*to Hanlon's razor: Never attribute to malice that which is adequately explained by stupidity.

Monday, 22 November 2010

"Nemawashi Cluster%$#@"

"Nemawashi Cluster%$#@" is a phrase I have borrowed from someone's comments on some Japan blog. Click the Nemawashi link, if you are not familiar with the word. It is an essential concept here. The Wikipedia definition is pretty weak, because in practice 'nemawashi' is synonymous with 'cluster%$#@'. So is 'wind-sucking': confronted with anything that should be dealt with in a way obvious to the Gaijin, tilt your head, clench your teeth, grimace and suck in air in a sibilant manner and say, "That would be difficult", or "It's a little different", or "There's nothing to be done about it". Whether you say each phrase in English or Japanese, are Japanese or a tame-Gaijin, they really mean: "Your tidy solution is still something I don't want to make the effort about", "Were we to do it we'd have unwelcome responsibility", "Please do not challenge my sloth and cowardice". Passive-aggressiveness is not unique to Japan, but perhaps one thing that is unique about Japan is that the entire society can act like a union-protected bureaucracy. If you have dotted all the t's and crossed all the i's, or something, everything will go very smoothly, but should you require the smallest irregularity expect gridlock. A few of my own experiences follow, and I would love to hear yours.

I went to one of the embassies in Tokyo to get a passport for a second citizenship I had inherited through my father. The local staff was Japanese, of course. I had all of the documents that I was required to have: my own passport from my birth-country, my birth-certificate and those of both my parents, their wedding license and the birth-certificate of my father. However... the marriage license was filled out wrong, and showed both of my parents as born in my birth-country. It must be clear to you that as a naturalized citizen my father had both a passport that showed he was entitled to live in my birth country, and that the obvious explanation is that the frustrated Catholic priest who wrote the marriage license had... younger things on his mind. Asking for new documents was a little impractical, since the license was made forty years past, and both my father and the priest are dead. Gridlock. I came upon a solution a week later, and had my hands on the passport soon after. I helped them pass the responsibility to someone else. I told the embassy the name and number on my brother's second-nation-passport, which he had received in Toronto.

I was in Japan during the Kobe Earthquake of 1995, but well away in Kanto. This little quotation sets the stage for the cluster%$#@:
When the earthquake hit, fire broke out throughout the city... Over 300 fires quickly started, especially among the remains of wooden buildings; these fires were caused by cookers, live electric wires and hot embers from fireplaces.
By the next day, teams of firefighters had arrived from all over Japan, but despite this there were at least a dozen major fires that burned for up to two whole days before they were brought under control. Research conducted at the Kobe University suggests that 500 deaths were due to fires, and that almost 7000 buildings were destroyed by fire alone. Fortunately, it rained soon after, otherwise the damage would have been even greater.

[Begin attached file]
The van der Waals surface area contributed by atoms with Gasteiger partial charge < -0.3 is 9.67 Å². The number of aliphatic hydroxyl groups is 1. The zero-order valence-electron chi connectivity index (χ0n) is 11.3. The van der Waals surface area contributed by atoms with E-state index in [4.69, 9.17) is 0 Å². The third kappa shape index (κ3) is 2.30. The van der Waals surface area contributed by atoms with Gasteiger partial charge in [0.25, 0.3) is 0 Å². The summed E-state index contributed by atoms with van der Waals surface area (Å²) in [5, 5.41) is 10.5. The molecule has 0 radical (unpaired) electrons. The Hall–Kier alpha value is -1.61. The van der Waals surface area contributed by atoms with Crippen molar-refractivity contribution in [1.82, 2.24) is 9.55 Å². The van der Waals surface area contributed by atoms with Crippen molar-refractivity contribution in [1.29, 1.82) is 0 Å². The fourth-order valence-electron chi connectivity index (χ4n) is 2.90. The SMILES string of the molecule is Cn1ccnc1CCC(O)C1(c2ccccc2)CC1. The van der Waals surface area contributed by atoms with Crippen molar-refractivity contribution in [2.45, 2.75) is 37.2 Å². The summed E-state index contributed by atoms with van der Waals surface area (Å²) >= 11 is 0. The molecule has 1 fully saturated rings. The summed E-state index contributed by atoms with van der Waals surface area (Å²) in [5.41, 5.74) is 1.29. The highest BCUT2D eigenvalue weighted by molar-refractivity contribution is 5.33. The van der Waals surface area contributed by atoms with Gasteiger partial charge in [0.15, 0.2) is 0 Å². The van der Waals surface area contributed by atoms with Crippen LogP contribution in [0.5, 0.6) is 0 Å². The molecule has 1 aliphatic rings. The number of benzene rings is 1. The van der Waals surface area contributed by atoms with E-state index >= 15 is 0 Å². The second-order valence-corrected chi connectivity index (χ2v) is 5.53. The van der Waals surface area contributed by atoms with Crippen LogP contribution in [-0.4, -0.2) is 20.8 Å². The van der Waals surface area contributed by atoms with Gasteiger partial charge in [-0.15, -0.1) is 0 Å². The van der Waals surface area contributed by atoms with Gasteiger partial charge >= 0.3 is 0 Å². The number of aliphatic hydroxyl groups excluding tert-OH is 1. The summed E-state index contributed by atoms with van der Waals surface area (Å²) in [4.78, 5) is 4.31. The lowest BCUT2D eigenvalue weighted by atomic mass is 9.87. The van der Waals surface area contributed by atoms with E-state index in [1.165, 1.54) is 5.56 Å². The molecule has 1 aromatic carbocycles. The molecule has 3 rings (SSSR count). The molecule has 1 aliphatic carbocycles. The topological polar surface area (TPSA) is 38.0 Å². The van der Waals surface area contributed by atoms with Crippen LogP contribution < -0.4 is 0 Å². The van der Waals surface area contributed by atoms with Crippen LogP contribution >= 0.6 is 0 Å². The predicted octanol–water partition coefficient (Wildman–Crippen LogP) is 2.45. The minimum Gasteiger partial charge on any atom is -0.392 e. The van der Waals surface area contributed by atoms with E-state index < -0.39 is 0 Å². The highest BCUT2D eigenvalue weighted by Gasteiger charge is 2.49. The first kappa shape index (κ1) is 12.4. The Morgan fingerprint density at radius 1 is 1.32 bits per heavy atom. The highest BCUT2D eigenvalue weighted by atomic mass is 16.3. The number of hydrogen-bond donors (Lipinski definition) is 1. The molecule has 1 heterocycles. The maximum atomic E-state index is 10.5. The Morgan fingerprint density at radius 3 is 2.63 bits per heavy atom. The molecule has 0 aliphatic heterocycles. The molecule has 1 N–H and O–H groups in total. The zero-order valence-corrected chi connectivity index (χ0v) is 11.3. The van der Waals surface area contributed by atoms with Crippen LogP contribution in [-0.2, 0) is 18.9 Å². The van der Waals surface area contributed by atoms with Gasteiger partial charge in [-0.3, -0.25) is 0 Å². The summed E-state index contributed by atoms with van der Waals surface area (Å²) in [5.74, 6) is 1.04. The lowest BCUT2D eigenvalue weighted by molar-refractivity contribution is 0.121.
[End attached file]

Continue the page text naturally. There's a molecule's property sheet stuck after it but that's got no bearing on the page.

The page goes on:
Japan has very few fireplaces. I think that what is meant are the many electric, natural gas and kerosene space heaters that Japan uses to poorly heat its uninsulated residences. There is little central heating, and many people keep a few gallons of petrochemicals in their homes in a country well known for natural disasters (wtf?). And though you save most lives in a disaster during the first few hours, why not make the fire-fighters wait until the next day? Why not refuse the help of foreign governments and agencies? Why shouldn’t the prefectural governor wait four hours to ask for help, even when no help could be sent without his approval? In a Japanese disaster you're on your own. Not that I expect much help from the Canadian government; one of the few times I'd want the U.S. government behind me.

Teachers and police do not manage their charges much better. Japanese media and educators are still sucking-wind over how to deal with bullying, as they were the sixteen years ago that I arrived, yet they preserve the inherent bullying in the sempai/kohai relationship, and the general social-Darwinism in their hierarchies. This is why Japan has a high suicide rate. This is why there is an entire culture of people who won't leave their homes. This is why though Japanese workers are less productive than N. Americans, though they spend 150% as many hours at work: they cannot be the one to leave first. The topic of conflict-avoidance and passive-aggression is inexhaustible. I have seen educators and police ignore and avoid the many small things they could easily solve, until someone produces a weapon or just loses their $#!+.
I am very happy this time to work in a Gaijin dominated workplace.

I do like it here, you know. Every society has its pathologies. In western societies it is egotism and proselytizing (religious, economic...) which go so well together. You'd better understand the "Nemawashi
Cluster%$#@", because it is going to get in your way all the time. You might as well learn to use it to your advantage. More than a few times I have been able to receive an unusual indulgence from a boss, not by begging or justifying my case (it ain't Kansas), but by passing around the word that I have been thinking of doing something and I am sorry how it might inconvenience them. Try it; it works.

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